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Dr. Shannon Pittman
Remaining close to family and her home town of Summit, MS, is important to Dr. Shannon Pittman.
With an undergraduate biology degree in hand from Tougaloo College in Jackson, she entered UMMC's School of Medicine, completed her residency in Family Medicine and now is part of the academic faculty, serving as residency director of the program. "After four years at UMMC, I knew that I could not possibly find a field that spoke to who I am and my passion for people more than family medicine does."
Dr. J. Edward Hill
Dr. J. Edward Hill, a family physician in Tupelo, MS, was elected three times to the American Medical Association Board of Trustees and served as president in 2005. He has been chairman of the board of trustees and president of the Mississippi State Medical Association, president of the Mississippi Academy of Family Physicians and president of the southern Medical Association. Dr. Hill received both his BS and MD degrees from the University of Mississippi and completed his internship while serving four years as a commissioned officer in the U.S. Navy, serving as a general medical officer in a naval destroyer group. A board-certified family physician, Dr. Hill began his professional career in the rural Mississippi Delta where he practiced for 27 years. In addition to his full-service family practice, Dr. Hill developed and directed a local maternal child health program that resultd in lowering the fetal mortality rate from one of the highest in the United States to below the national average.
Due to his wealth of medical practice experience and recognition as a role model for young doctors, Dr. Hill was asked to become the director of the Family Practice residency program at North Mississippi Medical Center, home to the largest rural hospital in America.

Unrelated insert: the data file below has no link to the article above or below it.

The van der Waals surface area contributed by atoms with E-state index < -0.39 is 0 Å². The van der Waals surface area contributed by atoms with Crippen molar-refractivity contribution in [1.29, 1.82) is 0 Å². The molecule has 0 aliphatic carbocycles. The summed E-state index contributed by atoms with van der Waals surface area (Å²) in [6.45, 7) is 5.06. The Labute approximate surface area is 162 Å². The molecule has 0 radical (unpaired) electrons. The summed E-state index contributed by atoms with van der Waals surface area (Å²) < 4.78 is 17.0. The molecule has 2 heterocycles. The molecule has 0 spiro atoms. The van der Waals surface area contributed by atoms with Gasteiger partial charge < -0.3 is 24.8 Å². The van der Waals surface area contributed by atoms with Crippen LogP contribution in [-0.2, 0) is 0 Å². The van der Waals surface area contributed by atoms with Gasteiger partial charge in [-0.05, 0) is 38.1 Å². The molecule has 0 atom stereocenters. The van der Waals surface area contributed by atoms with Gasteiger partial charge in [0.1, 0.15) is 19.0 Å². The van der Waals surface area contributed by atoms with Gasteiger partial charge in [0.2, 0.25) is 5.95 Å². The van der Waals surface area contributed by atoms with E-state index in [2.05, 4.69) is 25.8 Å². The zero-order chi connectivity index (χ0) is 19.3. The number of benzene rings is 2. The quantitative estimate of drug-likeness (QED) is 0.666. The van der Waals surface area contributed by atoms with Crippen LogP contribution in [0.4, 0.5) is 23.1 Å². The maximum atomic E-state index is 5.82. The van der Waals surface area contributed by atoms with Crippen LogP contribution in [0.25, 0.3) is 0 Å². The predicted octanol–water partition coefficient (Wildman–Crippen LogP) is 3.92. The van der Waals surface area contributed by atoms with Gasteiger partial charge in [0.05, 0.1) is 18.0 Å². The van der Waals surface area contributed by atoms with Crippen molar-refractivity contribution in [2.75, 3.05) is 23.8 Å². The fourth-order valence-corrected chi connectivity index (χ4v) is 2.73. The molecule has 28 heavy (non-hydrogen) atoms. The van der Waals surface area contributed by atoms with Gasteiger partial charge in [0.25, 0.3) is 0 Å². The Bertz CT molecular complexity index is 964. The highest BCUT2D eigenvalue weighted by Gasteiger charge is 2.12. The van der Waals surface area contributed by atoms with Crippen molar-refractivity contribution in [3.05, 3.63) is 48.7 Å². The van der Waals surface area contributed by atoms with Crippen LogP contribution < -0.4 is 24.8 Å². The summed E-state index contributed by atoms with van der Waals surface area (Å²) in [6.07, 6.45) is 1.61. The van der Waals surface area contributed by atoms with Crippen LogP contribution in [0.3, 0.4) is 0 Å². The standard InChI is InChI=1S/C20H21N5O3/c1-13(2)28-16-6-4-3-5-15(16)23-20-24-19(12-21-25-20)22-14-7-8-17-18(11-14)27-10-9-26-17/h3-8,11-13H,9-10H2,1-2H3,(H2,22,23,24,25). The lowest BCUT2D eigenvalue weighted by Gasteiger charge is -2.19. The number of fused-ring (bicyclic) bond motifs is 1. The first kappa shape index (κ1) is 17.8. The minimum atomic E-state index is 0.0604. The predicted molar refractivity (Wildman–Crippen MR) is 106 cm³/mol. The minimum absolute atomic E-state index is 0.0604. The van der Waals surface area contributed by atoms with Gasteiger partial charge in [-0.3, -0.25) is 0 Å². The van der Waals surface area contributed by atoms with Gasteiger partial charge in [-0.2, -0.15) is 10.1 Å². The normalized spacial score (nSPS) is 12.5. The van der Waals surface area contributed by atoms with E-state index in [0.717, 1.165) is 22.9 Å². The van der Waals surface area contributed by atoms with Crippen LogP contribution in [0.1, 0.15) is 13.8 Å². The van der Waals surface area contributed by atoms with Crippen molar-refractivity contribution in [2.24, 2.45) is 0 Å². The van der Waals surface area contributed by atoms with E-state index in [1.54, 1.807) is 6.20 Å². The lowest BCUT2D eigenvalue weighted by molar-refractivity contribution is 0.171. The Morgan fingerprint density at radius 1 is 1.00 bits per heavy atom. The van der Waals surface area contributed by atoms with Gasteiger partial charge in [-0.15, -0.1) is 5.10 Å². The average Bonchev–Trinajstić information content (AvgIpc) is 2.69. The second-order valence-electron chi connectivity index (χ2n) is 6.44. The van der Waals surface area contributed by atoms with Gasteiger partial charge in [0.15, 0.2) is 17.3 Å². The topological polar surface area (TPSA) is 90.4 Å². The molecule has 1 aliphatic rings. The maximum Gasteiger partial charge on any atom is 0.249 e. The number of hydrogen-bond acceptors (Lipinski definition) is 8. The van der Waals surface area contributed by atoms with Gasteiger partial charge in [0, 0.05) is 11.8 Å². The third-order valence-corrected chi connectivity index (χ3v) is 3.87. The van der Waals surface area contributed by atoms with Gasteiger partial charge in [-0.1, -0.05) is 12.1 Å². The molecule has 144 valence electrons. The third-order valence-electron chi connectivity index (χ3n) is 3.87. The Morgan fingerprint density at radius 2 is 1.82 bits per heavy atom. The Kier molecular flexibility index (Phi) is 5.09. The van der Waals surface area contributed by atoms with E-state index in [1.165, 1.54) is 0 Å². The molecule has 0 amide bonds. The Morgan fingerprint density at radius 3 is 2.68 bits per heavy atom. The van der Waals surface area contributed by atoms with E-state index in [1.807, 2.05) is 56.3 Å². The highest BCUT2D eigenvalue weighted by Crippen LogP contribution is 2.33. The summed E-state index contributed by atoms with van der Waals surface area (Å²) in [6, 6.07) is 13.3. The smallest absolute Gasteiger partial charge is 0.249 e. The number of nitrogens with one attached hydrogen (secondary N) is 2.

Dr. Lucius Lampton
Historian, author, Phi Beta Kappa scholar, newspaper publisher and current chairman of the State Board of Health, Dr. Lucius "Luke" Lampton of Lampton, MS, is truly a Mississippi-bred "Renaissance Man," accomplished in both the arts and sciences. "Since Hippocrates, physicians have been striving to make a difference in the lives of their patients. In rural Mississippi, primary care physicians still carry on this ancient medical legacy. You are not taking care of patients as much as you are taking care of friends. There is no better job on earth. I thank God every day that I am a rural family physician!"
Dr. Katrina Poe-Johnson
Named 2005 "Country Doctor of the Year", Dr. Katrina Poe-Johnson of Kilmichael, MS, population 834, is the second female, first African-American and youngest recipient of this prestigious national award.
Scholarships facilitated her education at MSU and UMMC where she chose to complete her family medicine residency program in 2001, serving as assistant chief resident for two years. That same year she became chief of staff of Kilmichael Hospital, the smallest hospital in the state, yet the cornerstone of the community's economic structure.
Dr. Poe-Johnson calls her work "a blessing." That's a big deal for a small country town with just one doctor, keeping medical care close to home.
2500 North State Street
Jackson, MS 39216